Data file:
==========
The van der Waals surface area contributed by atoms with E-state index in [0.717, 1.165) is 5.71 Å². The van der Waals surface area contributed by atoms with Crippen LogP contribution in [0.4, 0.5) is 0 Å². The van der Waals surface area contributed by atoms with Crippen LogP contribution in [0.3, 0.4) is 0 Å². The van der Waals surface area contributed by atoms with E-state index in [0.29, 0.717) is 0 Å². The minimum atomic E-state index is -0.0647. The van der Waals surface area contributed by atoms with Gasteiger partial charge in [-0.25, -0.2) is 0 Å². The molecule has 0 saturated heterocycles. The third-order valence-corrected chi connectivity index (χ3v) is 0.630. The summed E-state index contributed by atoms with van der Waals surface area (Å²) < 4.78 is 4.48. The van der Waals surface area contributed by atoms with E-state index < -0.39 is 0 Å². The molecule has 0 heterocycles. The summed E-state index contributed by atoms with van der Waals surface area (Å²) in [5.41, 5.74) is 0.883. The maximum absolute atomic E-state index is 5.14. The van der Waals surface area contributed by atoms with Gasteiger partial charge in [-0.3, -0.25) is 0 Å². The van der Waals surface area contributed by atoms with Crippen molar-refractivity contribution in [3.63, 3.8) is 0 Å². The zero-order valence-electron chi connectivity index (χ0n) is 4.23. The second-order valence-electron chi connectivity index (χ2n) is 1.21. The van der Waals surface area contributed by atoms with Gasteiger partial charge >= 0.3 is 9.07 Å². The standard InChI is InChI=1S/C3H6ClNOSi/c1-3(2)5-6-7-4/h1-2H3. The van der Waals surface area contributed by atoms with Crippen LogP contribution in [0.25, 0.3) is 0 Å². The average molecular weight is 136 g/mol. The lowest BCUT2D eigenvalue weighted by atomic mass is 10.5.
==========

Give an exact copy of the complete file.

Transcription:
The van der Waals surface area contributed by atoms with E-state index in [0.717, 1.165) is 5.71 Å². The van der Waals surface area contributed by atoms with Crippen LogP contribution in [0.4, 0.5) is 0 Å². The van der Waals surface area contributed by atoms with Crippen LogP contribution in [0.3, 0.4) is 0 Å². The van der Waals surface area contributed by atoms with E-state index in [0.29, 0.717) is 0 Å². The minimum atomic E-state index is -0.0647. The van der Waals surface area contributed by atoms with Gasteiger partial charge in [-0.25, -0.2) is 0 Å². The molecule has 0 saturated heterocycles. The third-order valence-corrected chi connectivity index (χ3v) is 0.630. The summed E-state index contributed by atoms with van der Waals surface area (Å²) < 4.78 is 4.48. The van der Waals surface area contributed by atoms with E-state index < -0.39 is 0 Å². The molecule has 0 heterocycles. The summed E-state index contributed by atoms with van der Waals surface area (Å²) in [5.41, 5.74) is 0.883. The maximum absolute atomic E-state index is 5.14. The van der Waals surface area contributed by atoms with Gasteiger partial charge in [-0.3, -0.25) is 0 Å². The van der Waals surface area contributed by atoms with Crippen molar-refractivity contribution in [3.63, 3.8) is 0 Å². The zero-order valence-electron chi connectivity index (χ0n) is 4.23. The second-order valence-electron chi connectivity index (χ2n) is 1.21. The van der Waals surface area contributed by atoms with Gasteiger partial charge >= 0.3 is 9.07 Å². The standard InChI is InChI=1S/C3H6ClNOSi/c1-3(2)5-6-7-4/h1-2H3. The van der Waals surface area contributed by atoms with Crippen LogP contribution in [0.25, 0.3) is 0 Å². The average molecular weight is 136 g/mol. The lowest BCUT2D eigenvalue weighted by atomic mass is 10.5.